Tools of the Trade September 28, 2007Posted by goodmind in Function Follows Form.
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Every good baker possesses the proper tools of the trade, but until now, one couldn’t actually bake tools of a trade. Fortunately, metal goods manufacturer Hugo Bräuer has stepped in to address this matter, offering a series of six industrial themed aluminum baking pans. The “tools you bake” are directly borrowed from the “hundreds of wooden moulds, used in the making of hubcaps, lids or shades” produced throughout the 100 year history of the company.
In addition to all of the obvious reasons, we love the idea of making a hubcap cake because it is the perfect instance of Function Follows Form. It takes a special mind to translate an industrial wooden mould into a baking pan with MoMA credentials, but once it’s been done, its actually more shocking that no one thought of it before.
A Working Lunch September 26, 2007Posted by goodmind in Task Unification.
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Delightfully dubbed “sketchpads for architects” by cribcandy, these bound napkins are perfect for lunch meetings, no matter your profession. By adding what appears to be a rubber adhesive backing to a stack of generic cafeteria napkins, doodlers and dreamers can remain productive during meals without sacrificing basic cleanliness and table manners. A stack of bound napkins makes sure that one is prepared for moments of lucid inspiration, and for messy spills.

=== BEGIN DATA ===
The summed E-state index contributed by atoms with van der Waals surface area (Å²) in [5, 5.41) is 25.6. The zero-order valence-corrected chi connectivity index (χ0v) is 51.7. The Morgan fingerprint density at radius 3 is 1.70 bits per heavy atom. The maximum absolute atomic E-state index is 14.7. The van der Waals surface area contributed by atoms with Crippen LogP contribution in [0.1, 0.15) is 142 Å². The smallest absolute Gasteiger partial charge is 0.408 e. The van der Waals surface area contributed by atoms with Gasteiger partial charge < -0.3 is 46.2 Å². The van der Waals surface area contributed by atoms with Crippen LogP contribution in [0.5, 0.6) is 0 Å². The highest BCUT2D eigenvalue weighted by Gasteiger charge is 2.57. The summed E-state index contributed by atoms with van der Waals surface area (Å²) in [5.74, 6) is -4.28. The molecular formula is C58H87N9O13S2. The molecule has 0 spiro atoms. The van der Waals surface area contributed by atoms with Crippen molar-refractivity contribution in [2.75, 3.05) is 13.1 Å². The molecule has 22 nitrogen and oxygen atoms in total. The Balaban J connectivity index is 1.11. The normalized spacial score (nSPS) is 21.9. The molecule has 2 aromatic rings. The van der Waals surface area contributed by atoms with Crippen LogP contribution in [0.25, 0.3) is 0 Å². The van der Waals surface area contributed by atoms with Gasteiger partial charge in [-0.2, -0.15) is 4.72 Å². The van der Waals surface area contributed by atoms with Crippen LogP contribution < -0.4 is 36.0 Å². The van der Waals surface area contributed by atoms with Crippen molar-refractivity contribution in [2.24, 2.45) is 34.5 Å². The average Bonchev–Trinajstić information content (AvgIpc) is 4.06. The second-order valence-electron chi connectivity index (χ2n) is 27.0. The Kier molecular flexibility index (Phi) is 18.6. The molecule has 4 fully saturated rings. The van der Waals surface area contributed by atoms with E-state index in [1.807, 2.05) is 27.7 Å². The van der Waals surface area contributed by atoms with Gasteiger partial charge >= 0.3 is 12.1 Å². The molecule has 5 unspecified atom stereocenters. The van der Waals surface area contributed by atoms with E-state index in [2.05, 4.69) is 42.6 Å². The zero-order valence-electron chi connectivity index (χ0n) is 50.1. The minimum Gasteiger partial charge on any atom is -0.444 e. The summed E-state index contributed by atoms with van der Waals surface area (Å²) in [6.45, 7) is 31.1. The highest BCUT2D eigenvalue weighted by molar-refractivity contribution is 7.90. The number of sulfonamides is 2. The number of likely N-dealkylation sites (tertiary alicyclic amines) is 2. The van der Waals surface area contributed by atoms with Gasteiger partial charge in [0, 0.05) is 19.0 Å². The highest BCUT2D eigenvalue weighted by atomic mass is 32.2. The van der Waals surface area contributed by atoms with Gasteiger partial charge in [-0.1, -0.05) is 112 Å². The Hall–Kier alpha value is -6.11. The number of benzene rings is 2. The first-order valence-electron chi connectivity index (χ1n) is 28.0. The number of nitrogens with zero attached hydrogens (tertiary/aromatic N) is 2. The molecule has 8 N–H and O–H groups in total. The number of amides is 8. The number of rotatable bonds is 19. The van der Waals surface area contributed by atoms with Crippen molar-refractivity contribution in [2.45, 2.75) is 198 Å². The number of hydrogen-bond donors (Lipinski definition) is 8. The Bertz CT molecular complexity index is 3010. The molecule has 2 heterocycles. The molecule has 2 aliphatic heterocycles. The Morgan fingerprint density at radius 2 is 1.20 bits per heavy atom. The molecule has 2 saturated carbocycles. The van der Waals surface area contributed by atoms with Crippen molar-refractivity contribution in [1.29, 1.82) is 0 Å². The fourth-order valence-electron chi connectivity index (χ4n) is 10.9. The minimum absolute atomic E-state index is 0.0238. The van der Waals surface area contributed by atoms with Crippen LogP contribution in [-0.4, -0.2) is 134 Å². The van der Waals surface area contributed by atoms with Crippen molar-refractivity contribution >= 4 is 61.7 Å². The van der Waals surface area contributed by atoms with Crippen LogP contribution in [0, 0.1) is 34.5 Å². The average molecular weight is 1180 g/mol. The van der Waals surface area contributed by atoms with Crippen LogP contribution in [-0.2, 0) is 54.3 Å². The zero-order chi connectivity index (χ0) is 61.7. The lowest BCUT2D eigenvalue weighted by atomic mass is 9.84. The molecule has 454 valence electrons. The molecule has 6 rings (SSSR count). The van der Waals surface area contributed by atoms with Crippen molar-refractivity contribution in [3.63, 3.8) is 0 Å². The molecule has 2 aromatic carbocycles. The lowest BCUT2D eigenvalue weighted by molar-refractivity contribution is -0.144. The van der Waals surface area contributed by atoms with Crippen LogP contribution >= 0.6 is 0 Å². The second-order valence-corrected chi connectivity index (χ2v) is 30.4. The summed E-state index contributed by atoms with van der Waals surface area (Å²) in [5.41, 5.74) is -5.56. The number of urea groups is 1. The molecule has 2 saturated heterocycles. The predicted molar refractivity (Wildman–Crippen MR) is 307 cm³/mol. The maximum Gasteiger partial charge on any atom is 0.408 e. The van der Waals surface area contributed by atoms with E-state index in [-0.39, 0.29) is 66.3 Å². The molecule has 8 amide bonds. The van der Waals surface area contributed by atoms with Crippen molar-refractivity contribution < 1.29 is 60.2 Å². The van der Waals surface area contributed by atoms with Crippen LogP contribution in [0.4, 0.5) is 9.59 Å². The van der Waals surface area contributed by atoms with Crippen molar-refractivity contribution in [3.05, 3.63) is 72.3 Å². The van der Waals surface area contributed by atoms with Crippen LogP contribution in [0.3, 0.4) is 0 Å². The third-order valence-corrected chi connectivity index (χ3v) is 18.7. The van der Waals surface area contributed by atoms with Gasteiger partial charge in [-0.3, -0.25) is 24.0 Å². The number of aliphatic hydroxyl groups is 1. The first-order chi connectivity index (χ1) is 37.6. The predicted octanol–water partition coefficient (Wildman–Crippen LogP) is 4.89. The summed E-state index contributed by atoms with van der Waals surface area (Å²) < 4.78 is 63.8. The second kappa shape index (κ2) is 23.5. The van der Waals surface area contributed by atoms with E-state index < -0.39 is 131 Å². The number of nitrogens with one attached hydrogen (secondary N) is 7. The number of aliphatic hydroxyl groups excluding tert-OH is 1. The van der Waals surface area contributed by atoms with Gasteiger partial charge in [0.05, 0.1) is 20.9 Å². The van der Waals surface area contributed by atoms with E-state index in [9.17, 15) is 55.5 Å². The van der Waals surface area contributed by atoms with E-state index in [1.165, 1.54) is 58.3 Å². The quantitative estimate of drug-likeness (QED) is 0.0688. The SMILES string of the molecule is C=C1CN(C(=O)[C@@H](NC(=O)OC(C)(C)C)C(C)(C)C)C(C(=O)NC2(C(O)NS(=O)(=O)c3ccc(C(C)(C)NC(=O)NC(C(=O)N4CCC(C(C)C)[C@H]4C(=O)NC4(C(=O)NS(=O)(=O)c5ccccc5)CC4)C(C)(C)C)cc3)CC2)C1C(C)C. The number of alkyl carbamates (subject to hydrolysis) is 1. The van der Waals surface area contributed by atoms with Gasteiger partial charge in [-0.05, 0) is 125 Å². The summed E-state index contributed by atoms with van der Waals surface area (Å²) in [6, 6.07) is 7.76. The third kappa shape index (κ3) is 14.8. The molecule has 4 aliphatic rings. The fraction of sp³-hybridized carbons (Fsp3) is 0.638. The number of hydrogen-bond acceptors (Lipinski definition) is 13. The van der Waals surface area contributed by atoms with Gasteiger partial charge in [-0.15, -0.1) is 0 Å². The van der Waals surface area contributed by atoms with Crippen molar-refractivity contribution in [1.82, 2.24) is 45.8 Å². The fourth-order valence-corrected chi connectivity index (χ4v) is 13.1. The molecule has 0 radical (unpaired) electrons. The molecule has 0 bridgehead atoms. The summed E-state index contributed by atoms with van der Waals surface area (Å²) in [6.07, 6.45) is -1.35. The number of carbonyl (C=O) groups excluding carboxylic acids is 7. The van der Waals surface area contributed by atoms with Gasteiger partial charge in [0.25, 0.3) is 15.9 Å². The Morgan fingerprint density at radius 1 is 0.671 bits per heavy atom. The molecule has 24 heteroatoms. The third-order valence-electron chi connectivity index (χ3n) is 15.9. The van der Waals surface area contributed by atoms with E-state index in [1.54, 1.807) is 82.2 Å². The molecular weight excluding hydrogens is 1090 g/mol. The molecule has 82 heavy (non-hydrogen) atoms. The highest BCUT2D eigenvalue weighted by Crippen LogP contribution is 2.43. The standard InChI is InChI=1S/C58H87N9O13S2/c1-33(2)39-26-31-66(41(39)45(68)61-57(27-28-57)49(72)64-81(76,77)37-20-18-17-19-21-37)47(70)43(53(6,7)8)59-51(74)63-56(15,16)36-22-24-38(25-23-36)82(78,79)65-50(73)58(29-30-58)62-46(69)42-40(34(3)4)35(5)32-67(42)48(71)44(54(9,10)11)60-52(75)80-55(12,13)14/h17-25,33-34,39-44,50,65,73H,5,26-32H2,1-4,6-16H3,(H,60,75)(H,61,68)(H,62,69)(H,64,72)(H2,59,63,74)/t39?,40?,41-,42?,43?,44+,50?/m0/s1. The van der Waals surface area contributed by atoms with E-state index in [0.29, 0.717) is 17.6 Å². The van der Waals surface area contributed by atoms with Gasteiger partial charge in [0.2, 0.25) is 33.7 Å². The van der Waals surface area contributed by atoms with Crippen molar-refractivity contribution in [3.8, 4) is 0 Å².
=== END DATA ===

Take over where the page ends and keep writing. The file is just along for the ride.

It may be a tongue in cheek instance of Task Unification, but we know more than a few people who would proudly tote their “sketchpads” to meetings and meals.
Everybody’s Working for the Weekend September 20, 2007Posted by goodmind in Attribute Dependency.
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Spent judiciously, 20 cents can go a long way. Donate 20 cents to UNICEF, and a child may be properly vaccinated against the measles. Add a 20 cent computer chip to an alarm clock, and the world can be a more well rested place.
According to Seth Godin, existing technology provides alarm clocks with the precise time, via radio signal. This same technology can also be used to supply the correct day as well,
“Which means that they [manufacturers] can add a switch that says “weekends.” Which means that the 98% of the population that doesn’t want to wake up on the same time on weekends as they do on weekdays will be happier (and better rested.)”
From Monday to Friday the alarm clock is a blessed invention, critical to professional success. Saturday and Sunday, mmm not so much. An alarm clock’s basic function is dependant on calendar time, rather than conventional 24 hour clock time. This is yet another literal instance of Attribute Dependency Change.
The change from weekday to weekend induces a drastic qualitative transformation of the alarm clock’s existential meaning in our busy lives. It goes from an object facilitating punctuality, to one that elicits adult language and poorly aimed bludgeons.
Given that alarm clock manufacturers probably enjoy sleeping in on weekends much like the rest of us, overlooking this key dependency, and failing to adjust the product to consumer needs is simply inexcusable. Unless a full night’s rest is a pre-requisite for inventive thinking, which could explain a lot actually.